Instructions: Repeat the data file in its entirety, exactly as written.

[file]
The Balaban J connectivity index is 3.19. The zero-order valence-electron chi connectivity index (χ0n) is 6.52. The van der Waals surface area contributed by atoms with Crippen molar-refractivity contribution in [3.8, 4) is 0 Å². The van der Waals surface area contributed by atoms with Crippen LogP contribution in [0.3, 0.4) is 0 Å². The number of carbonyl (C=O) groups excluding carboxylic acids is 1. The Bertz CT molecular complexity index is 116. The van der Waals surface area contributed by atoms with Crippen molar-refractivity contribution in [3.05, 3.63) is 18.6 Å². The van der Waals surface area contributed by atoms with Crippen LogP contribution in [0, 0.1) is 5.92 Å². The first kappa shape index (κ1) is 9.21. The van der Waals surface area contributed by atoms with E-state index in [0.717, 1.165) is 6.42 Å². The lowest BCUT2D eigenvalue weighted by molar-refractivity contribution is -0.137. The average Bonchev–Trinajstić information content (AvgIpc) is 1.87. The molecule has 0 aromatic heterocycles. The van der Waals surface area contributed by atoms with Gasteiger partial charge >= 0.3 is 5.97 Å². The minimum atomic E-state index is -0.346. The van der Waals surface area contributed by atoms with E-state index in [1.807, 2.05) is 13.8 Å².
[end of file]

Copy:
The Balaban J connectivity index is 3.19. The zero-order valence-electron chi connectivity index (χ0n) is 6.52. The van der Waals surface area contributed by atoms with Crippen molar-refractivity contribution in [3.8, 4) is 0 Å². The van der Waals surface area contributed by atoms with Crippen LogP contribution in [0.3, 0.4) is 0 Å². The number of carbonyl (C=O) groups excluding carboxylic acids is 1. The Bertz CT molecular complexity index is 116. The van der Waals surface area contributed by atoms with Crippen molar-refractivity contribution in [3.05, 3.63) is 18.6 Å². The van der Waals surface area contributed by atoms with Crippen LogP contribution in [0, 0.1) is 5.92 Å². The first kappa shape index (κ1) is 9.21. The van der Waals surface area contributed by atoms with E-state index in [0.717, 1.165) is 6.42 Å². The lowest BCUT2D eigenvalue weighted by molar-refractivity contribution is -0.137. The average Bonchev–Trinajstić information content (AvgIpc) is 1.87. The molecule has 0 aromatic heterocycles. The van der Waals surface area contributed by atoms with Gasteiger partial charge >= 0.3 is 5.97 Å². The minimum atomic E-state index is -0.346. The van der Waals surface area contributed by atoms with E-state index in [1.807, 2.05) is 13.8 Å².